Documenting the Coming Singularity

Friday, December 08, 2006

How to Communicate More Effectively

I always like to start articles like this by highlighting the word "effectively." What I'm trying to get across is, communicating in a way that works. Something that is effective is something that works the way it is meant to. Well, what do I mean by communication working. First, ask yourself what you are trying to accomplish with your communication. Communication that works is communication that accomplishes whatever you set out to accomplish. Simple enough. That's how we can gauge how effectively we are communicating. Example: The other day I was on the phone trying to give computer advice to a friend. My friend, whose goal was to tell me what was going wrong, said "It's not working right." OK, that really didn't help me much. My friend's communication was ineffective. I had to say "Describe in detail what you are trying to do, what you did, what you see on the screen, etc." In this case, the ineffective communication just took up time (and, I will admit, some of my patience...I have to work on that). But what happens when your communication is more important? Say you need to communicate to your employer that you are unhappy about a situation at work. Or you are trying to explain to the customer service rep on the phone why you need to get that refund. In these situations, and many just like them, you need to communicate effectively. So here are some very useful tips:

Some General Principles

Know when to keep your mouth decisively shut. There are times when you need to sink your teeth into your tongue, as they say, until the blood trickles down your throat. People tend to assume that you are wise beyond your years when you say nothing. I had an employee once who would not contribute his opinion in meetings until everyone else had had their say. Then we would all turn to him and say "Sam, what do you think?" We'd then wait eagerly for his cogent comments to flow forth.

Keep your emotions in check. This doesn't mean you have to have the affect of a mannequin. But you need to keep a clear head, always. Strong emotions cloud judgment. Angry people say things they later regret, and an angry tone does not engender cooperation from others (unless you also have a big stick).

Cut the fat out. People waste a lot of words. For instance, the word "like." And the phrase "You know." Then there is "whatever," sometimes added to another "whatever" to create the ultra lazy "whatever whatever." Whatever that means. All these extraneous words are simply the lazy person's means of avoiding having to find the right word. Speech becomes cluttered and imprecise (not to mention annoying...there's that patience problem again). Remember, brevity is the soul of wit.

Use correct grammar. It's not "Me and Lisa went to the movies." (It's pretty easy to figure out whether to use "I" or "me," "he" or "him," etc. Just take the other person out of the sentence and see which pronoun fits. Did me go to the movies, or did I? Why use correct grammar? You will appear to be smarter and better educated (assuming you're in a situation where that's actually advisable).

Be positive without being a patsy. Wherever you can, take a positive tack. They say you should be nice to everyone because you never know if you'll be working for them someday. I don't know about that (the universe isn't that cruel, I hope), but negativity tends to attract negative things. Being upbeat and positive in your speech not only brings out people's better natures, but it will beneficially affect your own attitude as well. This doesn't mean you have to agree with everyone, or go along. You can say no and still be nice about it. Whenever a telemarketer slips through my phone defense systems, I let them get out a sentence (just enough for me to be sure it's not Aunt Judy), then I say, in a very friendly voice, "I'm not interested, but thanks anyway!" Then I hang up before they can get out the next line in their sales script. I'm not a patsy, but I'm positive (-ly not interested).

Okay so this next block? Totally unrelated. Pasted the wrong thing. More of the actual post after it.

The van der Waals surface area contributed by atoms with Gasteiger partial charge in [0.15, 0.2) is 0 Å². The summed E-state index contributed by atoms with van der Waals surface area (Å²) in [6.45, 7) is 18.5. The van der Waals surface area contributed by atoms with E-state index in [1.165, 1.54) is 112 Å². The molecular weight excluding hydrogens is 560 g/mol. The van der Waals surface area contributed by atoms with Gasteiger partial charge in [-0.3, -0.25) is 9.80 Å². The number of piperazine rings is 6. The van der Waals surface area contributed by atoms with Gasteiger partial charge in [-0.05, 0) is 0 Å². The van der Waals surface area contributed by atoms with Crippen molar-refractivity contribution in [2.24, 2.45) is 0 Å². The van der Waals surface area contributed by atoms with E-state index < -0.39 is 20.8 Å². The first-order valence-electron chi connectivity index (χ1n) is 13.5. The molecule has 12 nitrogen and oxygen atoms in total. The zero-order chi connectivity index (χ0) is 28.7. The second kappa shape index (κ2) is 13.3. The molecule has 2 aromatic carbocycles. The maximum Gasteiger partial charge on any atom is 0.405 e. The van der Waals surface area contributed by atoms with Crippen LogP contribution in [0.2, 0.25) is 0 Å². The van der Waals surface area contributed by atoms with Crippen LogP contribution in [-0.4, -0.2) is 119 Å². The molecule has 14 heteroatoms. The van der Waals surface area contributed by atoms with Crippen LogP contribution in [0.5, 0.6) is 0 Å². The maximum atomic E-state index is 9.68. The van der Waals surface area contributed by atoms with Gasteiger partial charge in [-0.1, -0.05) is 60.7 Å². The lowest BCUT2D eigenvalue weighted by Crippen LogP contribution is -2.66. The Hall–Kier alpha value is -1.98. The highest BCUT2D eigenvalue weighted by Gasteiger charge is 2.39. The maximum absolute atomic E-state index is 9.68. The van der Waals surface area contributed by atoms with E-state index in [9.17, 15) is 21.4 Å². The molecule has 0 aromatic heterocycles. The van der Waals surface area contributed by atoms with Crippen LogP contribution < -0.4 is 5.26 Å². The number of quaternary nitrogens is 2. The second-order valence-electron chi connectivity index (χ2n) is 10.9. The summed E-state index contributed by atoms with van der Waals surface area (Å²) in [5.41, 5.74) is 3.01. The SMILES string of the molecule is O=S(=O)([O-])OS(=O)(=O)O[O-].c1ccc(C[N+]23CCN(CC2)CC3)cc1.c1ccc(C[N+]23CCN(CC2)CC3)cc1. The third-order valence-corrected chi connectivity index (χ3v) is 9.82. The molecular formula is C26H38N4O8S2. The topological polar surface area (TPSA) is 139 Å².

So far I've been sharing tips that apply across the board, but a few have to do with public speaking in particular:

Public Speaking

I've spoken to groups from 5 to 5,000, and while they're different in some respects, they're similar in many others. Most of the time if you're speaking to a group in a formal setting, you will have prepared your comments beforehand. Some speakers prefer to memorize their speeches. Cicero, the Roman senator, would never deliver a speech with notes in his hand; they were memorized so well that they seemed extemporaneous. I have always preferred to have prepared comments with me, but maintain the flexibility to ad lib if the situation called for some diversion from my notes. A few pointers:

Don't say in 20 words what can be said in 10. Please, have mercy on your listeners. Don't waste words; let each one have its purpose and use only as many as you need. Be precise. It's unlikely that your audience is as enthralled by the sound of your voice as you are.

Don't repeat yourself. Poor public speakers don't take enough care to prepare their words, so they are terribly insecure about whether or not they've said what they needed to say. Thus, they say it again and again and again. Makes you want to bellow, "I GET IT!!! ENOUGH ALREADY!!"

Avoid cliches like syphilis. If it's been said before a million times, find a different way to say it.

Tell stories. Someone said that illustrations are like windows, letting light in. Stories, personal experiences, illustrations, make a speech interesting. Just say the words, "I remember" and see your audience perk up.

And finally, Move your arms! Learn to use gestures that emphasize your words. Mechanical motions (I'm thinking of a recent candidate for President) detract, but appropriate gestures add to your speech.